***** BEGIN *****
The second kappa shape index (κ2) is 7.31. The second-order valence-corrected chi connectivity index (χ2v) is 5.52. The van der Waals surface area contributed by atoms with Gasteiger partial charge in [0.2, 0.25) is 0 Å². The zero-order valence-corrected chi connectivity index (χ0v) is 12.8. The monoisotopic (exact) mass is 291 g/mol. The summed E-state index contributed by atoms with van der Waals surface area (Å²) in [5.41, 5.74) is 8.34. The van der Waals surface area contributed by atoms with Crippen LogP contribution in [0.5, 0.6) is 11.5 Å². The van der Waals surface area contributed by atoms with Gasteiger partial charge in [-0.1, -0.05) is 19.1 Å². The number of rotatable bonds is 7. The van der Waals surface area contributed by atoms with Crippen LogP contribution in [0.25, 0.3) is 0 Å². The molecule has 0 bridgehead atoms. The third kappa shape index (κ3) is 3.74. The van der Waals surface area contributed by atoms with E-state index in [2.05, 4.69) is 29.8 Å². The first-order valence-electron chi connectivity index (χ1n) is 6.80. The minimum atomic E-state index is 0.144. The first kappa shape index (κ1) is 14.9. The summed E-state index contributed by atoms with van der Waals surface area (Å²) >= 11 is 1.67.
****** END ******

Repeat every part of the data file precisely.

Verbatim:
The second kappa shape index (κ2) is 7.31. The second-order valence-corrected chi connectivity index (χ2v) is 5.52. The van der Waals surface area contributed by atoms with Gasteiger partial charge in [0.2, 0.25) is 0 Å². The zero-order valence-corrected chi connectivity index (χ0v) is 12.8. The monoisotopic (exact) mass is 291 g/mol. The summed E-state index contributed by atoms with van der Waals surface area (Å²) in [5.41, 5.74) is 8.34. The van der Waals surface area contributed by atoms with Crippen LogP contribution in [0.5, 0.6) is 11.5 Å². The van der Waals surface area contributed by atoms with Gasteiger partial charge in [-0.1, -0.05) is 19.1 Å². The number of rotatable bonds is 7. The van der Waals surface area contributed by atoms with Crippen LogP contribution in [0.25, 0.3) is 0 Å². The molecule has 0 bridgehead atoms. The third kappa shape index (κ3) is 3.74. The van der Waals surface area contributed by atoms with E-state index in [2.05, 4.69) is 29.8 Å². The first-order valence-electron chi connectivity index (χ1n) is 6.80. The minimum atomic E-state index is 0.144. The first kappa shape index (κ1) is 14.9. The summed E-state index contributed by atoms with van der Waals surface area (Å²) >= 11 is 1.67.